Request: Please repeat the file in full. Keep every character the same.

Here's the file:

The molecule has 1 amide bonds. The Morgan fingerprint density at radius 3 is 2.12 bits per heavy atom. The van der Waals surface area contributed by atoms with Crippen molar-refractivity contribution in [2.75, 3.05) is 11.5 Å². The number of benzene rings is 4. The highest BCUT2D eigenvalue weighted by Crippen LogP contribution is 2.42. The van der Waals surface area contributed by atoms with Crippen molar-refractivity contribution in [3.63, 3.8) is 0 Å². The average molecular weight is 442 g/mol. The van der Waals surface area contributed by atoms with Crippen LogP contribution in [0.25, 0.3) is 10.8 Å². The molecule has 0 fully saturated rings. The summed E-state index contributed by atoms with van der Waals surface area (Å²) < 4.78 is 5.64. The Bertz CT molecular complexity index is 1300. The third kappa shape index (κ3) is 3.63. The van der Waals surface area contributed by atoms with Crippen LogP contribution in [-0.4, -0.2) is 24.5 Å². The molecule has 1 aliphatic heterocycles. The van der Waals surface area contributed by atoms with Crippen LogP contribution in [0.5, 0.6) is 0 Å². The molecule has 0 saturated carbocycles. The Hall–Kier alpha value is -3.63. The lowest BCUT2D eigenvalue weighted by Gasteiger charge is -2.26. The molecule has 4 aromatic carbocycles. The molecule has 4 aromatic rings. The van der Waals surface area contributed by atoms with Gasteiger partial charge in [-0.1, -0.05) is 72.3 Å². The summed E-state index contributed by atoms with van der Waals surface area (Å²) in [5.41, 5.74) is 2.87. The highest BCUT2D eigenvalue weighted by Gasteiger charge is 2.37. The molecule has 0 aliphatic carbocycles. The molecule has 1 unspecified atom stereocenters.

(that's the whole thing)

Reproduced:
The molecule has 1 amide bonds. The Morgan fingerprint density at radius 3 is 2.12 bits per heavy atom. The van der Waals surface area contributed by atoms with Crippen molar-refractivity contribution in [2.75, 3.05) is 11.5 Å². The number of benzene rings is 4. The highest BCUT2D eigenvalue weighted by Crippen LogP contribution is 2.42. The van der Waals surface area contributed by atoms with Crippen molar-refractivity contribution in [3.63, 3.8) is 0 Å². The average molecular weight is 442 g/mol. The van der Waals surface area contributed by atoms with Crippen LogP contribution in [0.25, 0.3) is 10.8 Å². The molecule has 0 fully saturated rings. The summed E-state index contributed by atoms with van der Waals surface area (Å²) < 4.78 is 5.64. The Bertz CT molecular complexity index is 1300. The third kappa shape index (κ3) is 3.63. The van der Waals surface area contributed by atoms with Crippen LogP contribution in [-0.4, -0.2) is 24.5 Å². The molecule has 1 aliphatic heterocycles. The van der Waals surface area contributed by atoms with Crippen LogP contribution in [0.5, 0.6) is 0 Å². The molecule has 0 saturated carbocycles. The Hall–Kier alpha value is -3.63. The lowest BCUT2D eigenvalue weighted by Gasteiger charge is -2.26. The molecule has 4 aromatic carbocycles. The molecule has 4 aromatic rings. The van der Waals surface area contributed by atoms with Gasteiger partial charge in [-0.1, -0.05) is 72.3 Å². The summed E-state index contributed by atoms with van der Waals surface area (Å²) in [5.41, 5.74) is 2.87. The highest BCUT2D eigenvalue weighted by Gasteiger charge is 2.37. The molecule has 0 aliphatic carbocycles. The molecule has 1 unspecified atom stereocenters.